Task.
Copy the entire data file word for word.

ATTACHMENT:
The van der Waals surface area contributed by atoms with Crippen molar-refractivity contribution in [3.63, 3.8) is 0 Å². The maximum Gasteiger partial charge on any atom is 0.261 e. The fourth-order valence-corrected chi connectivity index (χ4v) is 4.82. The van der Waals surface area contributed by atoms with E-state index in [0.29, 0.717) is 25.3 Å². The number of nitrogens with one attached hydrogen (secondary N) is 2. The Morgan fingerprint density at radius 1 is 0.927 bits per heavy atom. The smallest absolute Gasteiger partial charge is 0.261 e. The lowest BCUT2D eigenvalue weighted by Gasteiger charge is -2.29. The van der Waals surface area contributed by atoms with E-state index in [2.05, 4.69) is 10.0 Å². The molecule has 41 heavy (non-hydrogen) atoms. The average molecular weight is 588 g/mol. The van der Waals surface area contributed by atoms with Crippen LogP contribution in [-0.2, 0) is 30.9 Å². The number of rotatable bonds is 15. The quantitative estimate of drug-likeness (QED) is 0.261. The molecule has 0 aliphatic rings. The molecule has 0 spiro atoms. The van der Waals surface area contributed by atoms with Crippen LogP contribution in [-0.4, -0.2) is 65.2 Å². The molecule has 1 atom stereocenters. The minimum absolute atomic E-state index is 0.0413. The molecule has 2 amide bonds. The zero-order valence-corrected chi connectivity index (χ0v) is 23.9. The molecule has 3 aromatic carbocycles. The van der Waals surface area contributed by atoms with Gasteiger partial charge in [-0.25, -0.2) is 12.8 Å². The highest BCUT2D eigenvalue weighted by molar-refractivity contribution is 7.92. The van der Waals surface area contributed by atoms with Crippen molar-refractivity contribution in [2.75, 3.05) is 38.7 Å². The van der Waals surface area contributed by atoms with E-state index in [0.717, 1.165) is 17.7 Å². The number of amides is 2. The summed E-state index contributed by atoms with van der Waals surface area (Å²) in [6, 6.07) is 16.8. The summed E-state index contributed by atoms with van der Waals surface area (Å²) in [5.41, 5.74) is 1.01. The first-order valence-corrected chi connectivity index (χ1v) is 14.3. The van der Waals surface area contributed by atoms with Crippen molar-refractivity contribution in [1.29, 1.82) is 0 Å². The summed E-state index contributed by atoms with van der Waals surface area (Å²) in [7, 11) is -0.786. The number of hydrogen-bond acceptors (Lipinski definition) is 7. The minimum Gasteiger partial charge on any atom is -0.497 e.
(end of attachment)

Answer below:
The van der Waals surface area contributed by atoms with Crippen molar-refractivity contribution in [3.63, 3.8) is 0 Å². The maximum Gasteiger partial charge on any atom is 0.261 e. The fourth-order valence-corrected chi connectivity index (χ4v) is 4.82. The van der Waals surface area contributed by atoms with E-state index in [0.29, 0.717) is 25.3 Å². The number of nitrogens with one attached hydrogen (secondary N) is 2. The Morgan fingerprint density at radius 1 is 0.927 bits per heavy atom. The smallest absolute Gasteiger partial charge is 0.261 e. The lowest BCUT2D eigenvalue weighted by Gasteiger charge is -2.29. The van der Waals surface area contributed by atoms with E-state index in [2.05, 4.69) is 10.0 Å². The molecule has 41 heavy (non-hydrogen) atoms. The average molecular weight is 588 g/mol. The van der Waals surface area contributed by atoms with Crippen LogP contribution in [-0.2, 0) is 30.9 Å². The number of rotatable bonds is 15. The quantitative estimate of drug-likeness (QED) is 0.261. The molecule has 0 aliphatic rings. The molecule has 0 spiro atoms. The van der Waals surface area contributed by atoms with Crippen LogP contribution in [-0.4, -0.2) is 65.2 Å². The molecule has 1 atom stereocenters. The minimum absolute atomic E-state index is 0.0413. The molecule has 2 amide bonds. The zero-order valence-corrected chi connectivity index (χ0v) is 23.9. The molecule has 3 aromatic carbocycles. The van der Waals surface area contributed by atoms with Gasteiger partial charge in [-0.25, -0.2) is 12.8 Å². The highest BCUT2D eigenvalue weighted by molar-refractivity contribution is 7.92. The van der Waals surface area contributed by atoms with Crippen molar-refractivity contribution in [2.75, 3.05) is 38.7 Å². The van der Waals surface area contributed by atoms with E-state index in [0.717, 1.165) is 17.7 Å². The number of amides is 2. The summed E-state index contributed by atoms with van der Waals surface area (Å²) in [6, 6.07) is 16.8. The summed E-state index contributed by atoms with van der Waals surface area (Å²) in [5.41, 5.74) is 1.01. The first-order valence-corrected chi connectivity index (χ1v) is 14.3. The van der Waals surface area contributed by atoms with Crippen molar-refractivity contribution in [1.29, 1.82) is 0 Å². The summed E-state index contributed by atoms with van der Waals surface area (Å²) in [7, 11) is -0.786. The number of hydrogen-bond acceptors (Lipinski definition) is 7. The minimum Gasteiger partial charge on any atom is -0.497 e.